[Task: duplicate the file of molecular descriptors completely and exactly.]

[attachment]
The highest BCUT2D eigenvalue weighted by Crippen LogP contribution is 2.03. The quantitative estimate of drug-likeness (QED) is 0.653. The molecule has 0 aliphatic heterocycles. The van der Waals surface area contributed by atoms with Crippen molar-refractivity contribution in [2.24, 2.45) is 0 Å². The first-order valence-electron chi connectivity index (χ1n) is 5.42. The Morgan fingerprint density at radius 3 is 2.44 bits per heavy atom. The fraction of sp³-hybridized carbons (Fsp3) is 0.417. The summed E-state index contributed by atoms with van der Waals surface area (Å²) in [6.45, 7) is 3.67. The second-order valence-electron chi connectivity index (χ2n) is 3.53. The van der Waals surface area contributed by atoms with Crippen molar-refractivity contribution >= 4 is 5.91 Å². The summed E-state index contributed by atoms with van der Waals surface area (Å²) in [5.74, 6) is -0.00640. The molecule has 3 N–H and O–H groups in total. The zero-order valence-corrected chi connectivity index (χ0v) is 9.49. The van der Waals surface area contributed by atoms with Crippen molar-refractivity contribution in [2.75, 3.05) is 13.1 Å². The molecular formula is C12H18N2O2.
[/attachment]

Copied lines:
The highest BCUT2D eigenvalue weighted by Crippen LogP contribution is 2.03. The quantitative estimate of drug-likeness (QED) is 0.653. The molecule has 0 aliphatic heterocycles. The van der Waals surface area contributed by atoms with Crippen molar-refractivity contribution in [2.24, 2.45) is 0 Å². The first-order valence-electron chi connectivity index (χ1n) is 5.42. The Morgan fingerprint density at radius 3 is 2.44 bits per heavy atom. The fraction of sp³-hybridized carbons (Fsp3) is 0.417. The summed E-state index contributed by atoms with van der Waals surface area (Å²) in [6.45, 7) is 3.67. The second-order valence-electron chi connectivity index (χ2n) is 3.53. The van der Waals surface area contributed by atoms with Crippen molar-refractivity contribution >= 4 is 5.91 Å². The summed E-state index contributed by atoms with van der Waals surface area (Å²) in [5.74, 6) is -0.00640. The molecule has 3 N–H and O–H groups in total. The zero-order valence-corrected chi connectivity index (χ0v) is 9.49. The van der Waals surface area contributed by atoms with Crippen molar-refractivity contribution in [2.75, 3.05) is 13.1 Å². The molecular formula is C12H18N2O2.